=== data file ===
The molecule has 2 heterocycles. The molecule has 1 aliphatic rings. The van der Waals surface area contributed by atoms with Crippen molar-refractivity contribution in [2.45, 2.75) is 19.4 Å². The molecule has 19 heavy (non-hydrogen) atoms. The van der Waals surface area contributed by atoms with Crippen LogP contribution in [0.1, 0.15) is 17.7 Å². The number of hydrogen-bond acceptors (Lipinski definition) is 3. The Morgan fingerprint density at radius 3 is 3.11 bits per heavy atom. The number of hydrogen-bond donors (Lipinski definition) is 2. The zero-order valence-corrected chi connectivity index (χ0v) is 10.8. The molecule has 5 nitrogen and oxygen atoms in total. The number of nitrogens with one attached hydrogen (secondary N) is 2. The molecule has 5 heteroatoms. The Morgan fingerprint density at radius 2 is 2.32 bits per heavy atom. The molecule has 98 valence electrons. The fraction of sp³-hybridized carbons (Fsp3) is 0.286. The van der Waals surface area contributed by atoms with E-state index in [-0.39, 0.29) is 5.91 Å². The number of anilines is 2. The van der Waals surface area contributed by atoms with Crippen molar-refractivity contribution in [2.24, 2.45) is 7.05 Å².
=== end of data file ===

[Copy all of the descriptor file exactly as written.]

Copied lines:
The molecule has 2 heterocycles. The molecule has 1 aliphatic rings. The van der Waals surface area contributed by atoms with Crippen molar-refractivity contribution in [2.45, 2.75) is 19.4 Å². The molecule has 19 heavy (non-hydrogen) atoms. The van der Waals surface area contributed by atoms with Crippen LogP contribution in [0.1, 0.15) is 17.7 Å². The number of hydrogen-bond acceptors (Lipinski definition) is 3. The Morgan fingerprint density at radius 3 is 3.11 bits per heavy atom. The number of hydrogen-bond donors (Lipinski definition) is 2. The zero-order valence-corrected chi connectivity index (χ0v) is 10.8. The molecule has 5 nitrogen and oxygen atoms in total. The number of nitrogens with one attached hydrogen (secondary N) is 2. The molecule has 5 heteroatoms. The Morgan fingerprint density at radius 2 is 2.32 bits per heavy atom. The molecule has 98 valence electrons. The fraction of sp³-hybridized carbons (Fsp3) is 0.286. The van der Waals surface area contributed by atoms with E-state index in [-0.39, 0.29) is 5.91 Å². The number of anilines is 2. The van der Waals surface area contributed by atoms with Crippen molar-refractivity contribution in [2.24, 2.45) is 7.05 Å².